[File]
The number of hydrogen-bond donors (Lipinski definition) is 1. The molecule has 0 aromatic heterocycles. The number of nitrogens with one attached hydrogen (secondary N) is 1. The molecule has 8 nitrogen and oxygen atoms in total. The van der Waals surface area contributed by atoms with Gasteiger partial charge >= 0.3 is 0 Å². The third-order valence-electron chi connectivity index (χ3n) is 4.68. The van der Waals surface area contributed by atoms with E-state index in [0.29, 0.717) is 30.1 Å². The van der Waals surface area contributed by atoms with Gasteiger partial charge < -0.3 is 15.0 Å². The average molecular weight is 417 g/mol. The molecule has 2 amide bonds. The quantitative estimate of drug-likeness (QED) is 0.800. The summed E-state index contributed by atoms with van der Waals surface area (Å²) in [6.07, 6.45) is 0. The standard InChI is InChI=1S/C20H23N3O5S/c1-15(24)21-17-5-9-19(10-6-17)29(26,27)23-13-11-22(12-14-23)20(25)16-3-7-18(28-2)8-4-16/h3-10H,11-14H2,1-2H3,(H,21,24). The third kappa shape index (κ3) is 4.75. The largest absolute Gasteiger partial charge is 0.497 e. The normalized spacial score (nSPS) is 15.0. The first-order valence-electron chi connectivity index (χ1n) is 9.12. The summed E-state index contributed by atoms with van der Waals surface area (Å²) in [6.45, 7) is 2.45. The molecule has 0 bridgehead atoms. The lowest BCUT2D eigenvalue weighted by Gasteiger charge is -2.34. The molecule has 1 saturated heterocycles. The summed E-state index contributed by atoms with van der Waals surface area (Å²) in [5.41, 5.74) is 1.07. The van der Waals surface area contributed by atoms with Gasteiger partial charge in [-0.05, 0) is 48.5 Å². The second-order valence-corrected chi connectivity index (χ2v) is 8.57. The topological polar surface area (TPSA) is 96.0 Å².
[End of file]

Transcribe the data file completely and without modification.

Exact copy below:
The number of hydrogen-bond donors (Lipinski definition) is 1. The molecule has 0 aromatic heterocycles. The number of nitrogens with one attached hydrogen (secondary N) is 1. The molecule has 8 nitrogen and oxygen atoms in total. The van der Waals surface area contributed by atoms with Gasteiger partial charge >= 0.3 is 0 Å². The third-order valence-electron chi connectivity index (χ3n) is 4.68. The van der Waals surface area contributed by atoms with E-state index in [0.29, 0.717) is 30.1 Å². The van der Waals surface area contributed by atoms with Gasteiger partial charge < -0.3 is 15.0 Å². The average molecular weight is 417 g/mol. The molecule has 2 amide bonds. The quantitative estimate of drug-likeness (QED) is 0.800. The summed E-state index contributed by atoms with van der Waals surface area (Å²) in [6.07, 6.45) is 0. The standard InChI is InChI=1S/C20H23N3O5S/c1-15(24)21-17-5-9-19(10-6-17)29(26,27)23-13-11-22(12-14-23)20(25)16-3-7-18(28-2)8-4-16/h3-10H,11-14H2,1-2H3,(H,21,24). The third kappa shape index (κ3) is 4.75. The largest absolute Gasteiger partial charge is 0.497 e. The normalized spacial score (nSPS) is 15.0. The first-order valence-electron chi connectivity index (χ1n) is 9.12. The summed E-state index contributed by atoms with van der Waals surface area (Å²) in [6.45, 7) is 2.45. The molecule has 0 bridgehead atoms. The lowest BCUT2D eigenvalue weighted by Gasteiger charge is -2.34. The molecule has 1 saturated heterocycles. The summed E-state index contributed by atoms with van der Waals surface area (Å²) in [5.41, 5.74) is 1.07. The van der Waals surface area contributed by atoms with Gasteiger partial charge in [-0.05, 0) is 48.5 Å². The second-order valence-corrected chi connectivity index (χ2v) is 8.57. The topological polar surface area (TPSA) is 96.0 Å².